The news release (and the abstract of the journal article) avoid a thornier question. Could delaying surgery after radiation treatment of rectal cancer increase the chance that rectal cancer will come back? The study found rectal cancer recurred in 2.8% of patients an average of 19 months after delayed surgery and in 2.2% of patients an average 33 months after surgery at the usual time. The small difference seems to favor the usual timing of surgery. The authors take a scientifically valid position that if the difference in rate between options could have happened up to 5 percent of the time by random chance, then the new option is “noninferior” to the standard treatment, as is the case here. It is quite possible that cancer outcomes are slightly worse for the new timing of treatments, but justified by a much bigger improvement in complication rate. The absolute difference in local cancer recurrence is only 0.6% (with a large margin of possible error) whereas surgical complications were reduced by an absolute 12% (41 vs. 53%).
The study notes that one potential drawback of delaying surgery is that it delays the start of chemotherapy in regimens that include chemotherapy after a tumor has been removed. But it says chemotherapy could be more effective if administered before surgery, so a delay would present an opportunity to administer chemo. Whether that would help patients would need to be determined by another research study.
The news release does not give basic information to help readers grasp the significance of the study, such as the fact that it included 840 patients recruited over a span of more than 14 years. Because the study was adjusted to the changing treatment protocols over the course of the long study, the results are not as clean as the news release makes them seem. Changing protocols affected the study’s design and the representation of various treatment groups. Also, the study does not include long-term quality of life data, which it says will be published separately.
The news release does not engage in disease mongering. It says rectal cancer affects 2,000 men and women in Sweden per year.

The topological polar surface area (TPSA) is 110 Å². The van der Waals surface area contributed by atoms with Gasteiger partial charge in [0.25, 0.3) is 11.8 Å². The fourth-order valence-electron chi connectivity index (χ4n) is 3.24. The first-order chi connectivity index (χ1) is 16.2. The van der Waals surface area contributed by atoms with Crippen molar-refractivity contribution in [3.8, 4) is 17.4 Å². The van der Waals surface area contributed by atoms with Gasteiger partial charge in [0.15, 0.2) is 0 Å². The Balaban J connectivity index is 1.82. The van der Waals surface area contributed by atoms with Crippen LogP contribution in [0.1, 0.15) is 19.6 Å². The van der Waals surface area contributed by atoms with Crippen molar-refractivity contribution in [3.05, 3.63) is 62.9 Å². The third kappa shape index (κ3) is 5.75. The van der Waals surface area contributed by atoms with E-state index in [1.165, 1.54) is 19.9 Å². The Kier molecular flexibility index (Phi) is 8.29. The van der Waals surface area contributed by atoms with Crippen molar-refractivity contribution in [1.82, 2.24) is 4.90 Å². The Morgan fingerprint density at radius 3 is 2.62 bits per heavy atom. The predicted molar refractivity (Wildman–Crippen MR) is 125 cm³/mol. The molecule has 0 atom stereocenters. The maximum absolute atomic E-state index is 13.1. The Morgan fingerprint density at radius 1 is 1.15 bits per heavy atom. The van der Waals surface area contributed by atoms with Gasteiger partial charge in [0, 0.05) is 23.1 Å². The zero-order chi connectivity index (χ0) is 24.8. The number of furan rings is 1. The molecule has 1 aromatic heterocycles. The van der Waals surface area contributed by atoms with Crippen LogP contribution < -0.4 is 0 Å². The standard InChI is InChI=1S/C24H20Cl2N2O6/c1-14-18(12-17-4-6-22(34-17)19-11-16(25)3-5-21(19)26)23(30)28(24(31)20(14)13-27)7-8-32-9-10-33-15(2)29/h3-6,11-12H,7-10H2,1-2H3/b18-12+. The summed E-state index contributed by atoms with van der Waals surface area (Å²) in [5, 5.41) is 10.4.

The news release states that the study was financed by the Swedish Research Council and the Cancer Society in Stockholm, and through the regional ALF agreement between Stockholm County Council and Karolinska Institutet. According to the study, there are no conflicts of interest.
The purpose of this study was to compare the timing of existing standard treatment modalities. Complementary and alternative treatments are beyond the scope of the news release.
Since these are existing treatments have already been in common use for many decades, availability is not an issue.
The news release states that the trial tested the hypotheses that “the adverse effects of rectal cancer treatment can be reduced by administering more but lower doses of radiation for a longer time, or by increasing the interval between radiotherapy and surgery.”
Other trials such as this one have studied the timing of surgery for rectal cancer, but we couldn’t find any that examined the same variables as this study. That’s enough to earn a satisfactory rating for novelty.
The release doesn’t rely on sensational language to describe the study results.
The headline calling this a “new therapy” might strike some readers as slightly misleading. However, the release explains that the researchers launched a 14-year study of the three protocols in the late 1990s, a few years after preoperative radiotherapy was first introduced for rectal cancer — partly owing to foundational research by the Swedish institute.
Since the Karolinska Institutet has been a world leader in rectal cancer research and treatment, its horn-tooting statement — “Thanks to our results, radiotherapy is recommended to many rectal cancer patients.” — appears justified.